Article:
Democracy or Spectacle?

Taggy Elliot

US Presidential elections – are they democratic or simply a spectacle?

Unless you’ve been living under a rock, you’re probably aware that the American presidential election is taking place this year. You’d be forgiven for thinking that the final decision is being made imminently, but in fact election night isn’t until November. Considering the hype surrounding who is going to lead the Democrats and Republicans- let alone who will become president- is it possible that the presidential election has become more of a spectacle than a democratic process?

web-election-2-reuters

There’s no doubt that the election process is entertaining, with rallies full of patriotic banners, rousing music and passionate speeches. It is full of suspense, with events such as the Iowa caucus and New Hampshire primaries beginning the process of deciding who should run for President. The race was the most globally discussed topic on Facebook in 2015, and cables news channels are attracting record audiences. However, these viewing figures do not translate into votes: in 2012 the voter turnout was 53.6%, and it hasn’t risen above 60% since 1968. This could be linked to voter suppression, which includes the purging of electoral rolls, the mismanagement of polling stations, and photo ID laws that arguably penalize poorer voters.

It does not help that registration and voting methods differ from state to state. This was highlighted as an issue in 2000, when a local official in Florida designed “butterfly ballots,” which confused elderly voters. Additionally, elections are noticeably underfunded, particularly in urban areas populated by minorities, and the long queues mean that people cannot cast their vote by the time disenfranchised. Moreover, more than forty states are safely Republican or Democrat. As a result, some of the most populous states, such as Texas (Republican), New York (Democrat) and California (Democrat), are ignored by the campaign trail, which distorts changes made to policies.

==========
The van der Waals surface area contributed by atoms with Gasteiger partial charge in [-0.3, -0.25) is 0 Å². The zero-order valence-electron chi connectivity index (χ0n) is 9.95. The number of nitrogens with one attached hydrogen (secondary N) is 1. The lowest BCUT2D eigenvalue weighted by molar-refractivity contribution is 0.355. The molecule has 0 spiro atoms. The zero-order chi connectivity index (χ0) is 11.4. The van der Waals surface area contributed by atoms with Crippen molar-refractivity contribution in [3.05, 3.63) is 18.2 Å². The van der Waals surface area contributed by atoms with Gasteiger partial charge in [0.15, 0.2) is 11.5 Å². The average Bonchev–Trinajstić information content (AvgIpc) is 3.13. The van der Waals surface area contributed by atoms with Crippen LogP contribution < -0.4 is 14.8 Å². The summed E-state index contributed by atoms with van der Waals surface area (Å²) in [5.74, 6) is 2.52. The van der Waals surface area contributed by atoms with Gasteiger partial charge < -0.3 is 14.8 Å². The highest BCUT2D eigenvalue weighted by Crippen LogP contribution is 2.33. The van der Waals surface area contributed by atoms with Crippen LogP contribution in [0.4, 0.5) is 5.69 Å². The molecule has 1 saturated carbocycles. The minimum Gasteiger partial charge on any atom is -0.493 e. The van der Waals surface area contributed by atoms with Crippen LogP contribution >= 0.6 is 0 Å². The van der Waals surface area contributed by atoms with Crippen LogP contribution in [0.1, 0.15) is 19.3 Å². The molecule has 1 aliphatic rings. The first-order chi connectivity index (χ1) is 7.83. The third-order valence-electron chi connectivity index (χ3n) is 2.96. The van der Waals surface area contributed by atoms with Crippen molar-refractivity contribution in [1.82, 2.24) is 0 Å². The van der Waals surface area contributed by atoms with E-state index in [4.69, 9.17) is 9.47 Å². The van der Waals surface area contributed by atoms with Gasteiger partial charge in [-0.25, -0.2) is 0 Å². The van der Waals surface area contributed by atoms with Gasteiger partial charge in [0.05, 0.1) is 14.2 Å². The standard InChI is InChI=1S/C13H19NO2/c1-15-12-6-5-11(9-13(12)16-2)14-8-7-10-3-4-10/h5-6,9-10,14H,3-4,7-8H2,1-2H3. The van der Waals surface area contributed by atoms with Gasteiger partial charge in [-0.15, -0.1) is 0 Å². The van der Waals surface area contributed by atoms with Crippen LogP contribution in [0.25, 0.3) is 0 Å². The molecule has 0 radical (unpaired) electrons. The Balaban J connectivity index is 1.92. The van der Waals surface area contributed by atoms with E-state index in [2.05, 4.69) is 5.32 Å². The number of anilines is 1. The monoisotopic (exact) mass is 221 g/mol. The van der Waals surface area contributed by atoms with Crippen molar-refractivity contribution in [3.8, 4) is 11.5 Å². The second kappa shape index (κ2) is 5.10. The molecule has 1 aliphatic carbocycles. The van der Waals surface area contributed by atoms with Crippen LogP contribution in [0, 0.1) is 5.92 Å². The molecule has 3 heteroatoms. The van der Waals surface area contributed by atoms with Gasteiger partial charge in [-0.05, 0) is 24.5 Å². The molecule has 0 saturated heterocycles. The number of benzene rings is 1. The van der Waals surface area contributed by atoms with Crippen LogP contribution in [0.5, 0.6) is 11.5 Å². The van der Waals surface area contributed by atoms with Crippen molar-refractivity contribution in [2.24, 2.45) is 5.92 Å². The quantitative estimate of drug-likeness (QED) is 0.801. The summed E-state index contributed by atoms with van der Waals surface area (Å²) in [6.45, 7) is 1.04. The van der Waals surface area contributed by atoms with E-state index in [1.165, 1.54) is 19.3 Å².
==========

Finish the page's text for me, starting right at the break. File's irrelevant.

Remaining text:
Modern day campaigns last for almost two years, with the first candidacy announcements for this election being made in March 2015, which means that money is now a bigger factor than ever before. The 2012 campaign cost a record-breaking $2 billion, with the costs of this election being estimated at $5 billion. This is a reason why some candidates drop out before voting even begins, as although they have lots of experience, they do not have the funding necessary to compete.

Unfortunately, this isn’t helped by the media. Not only are reports on the election a prime example of “horse race” journalism, which is based on character rather than policies, the amount of airtime given to candidates shows vast discrepancies. This is apparent in the US networks’ evening news in 2015; whilst Jeb Bush, Ben Carson, Ted Cruz and Marco Rukis were each given 57 minute’s coverage or less, Donald Trump got 327. Although it is hard to ignore a man who makes such ridiculous claims, he gets more press as a result, highlighting the unequal nature of the process.

Looking at these statistics, it is incredible that such an important decision (the American president is one of the most powerful people on earth) is taken with such disdain. We can hope that this election’s record-breaking viewing figures will translate into higher voter participation this time around. However, it seems currently that beneath the surface of this spectacle, there are huge flaws in the democratic process.

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